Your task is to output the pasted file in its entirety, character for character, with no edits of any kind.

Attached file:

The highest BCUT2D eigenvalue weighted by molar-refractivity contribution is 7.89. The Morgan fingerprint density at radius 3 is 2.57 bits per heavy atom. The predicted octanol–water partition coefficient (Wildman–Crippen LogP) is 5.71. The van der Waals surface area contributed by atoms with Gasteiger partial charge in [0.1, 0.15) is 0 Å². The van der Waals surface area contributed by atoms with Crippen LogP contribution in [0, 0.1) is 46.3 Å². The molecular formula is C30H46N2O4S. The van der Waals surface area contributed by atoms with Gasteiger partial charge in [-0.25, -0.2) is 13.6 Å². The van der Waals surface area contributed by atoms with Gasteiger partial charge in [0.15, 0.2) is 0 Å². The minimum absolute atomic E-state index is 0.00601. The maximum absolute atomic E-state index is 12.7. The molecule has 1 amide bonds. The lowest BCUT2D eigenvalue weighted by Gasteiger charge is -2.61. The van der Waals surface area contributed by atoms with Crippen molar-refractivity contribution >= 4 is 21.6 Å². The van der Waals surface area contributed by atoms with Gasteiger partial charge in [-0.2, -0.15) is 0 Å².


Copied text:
The highest BCUT2D eigenvalue weighted by molar-refractivity contribution is 7.89. The Morgan fingerprint density at radius 3 is 2.57 bits per heavy atom. The predicted octanol–water partition coefficient (Wildman–Crippen LogP) is 5.71. The van der Waals surface area contributed by atoms with Gasteiger partial charge in [0.1, 0.15) is 0 Å². The van der Waals surface area contributed by atoms with Crippen LogP contribution in [0, 0.1) is 46.3 Å². The molecular formula is C30H46N2O4S. The van der Waals surface area contributed by atoms with Gasteiger partial charge in [-0.25, -0.2) is 13.6 Å². The van der Waals surface area contributed by atoms with Gasteiger partial charge in [0.15, 0.2) is 0 Å². The minimum absolute atomic E-state index is 0.00601. The maximum absolute atomic E-state index is 12.7. The molecule has 1 amide bonds. The lowest BCUT2D eigenvalue weighted by Gasteiger charge is -2.61. The van der Waals surface area contributed by atoms with Crippen molar-refractivity contribution >= 4 is 21.6 Å². The van der Waals surface area contributed by atoms with Gasteiger partial charge in [-0.2, -0.15) is 0 Å².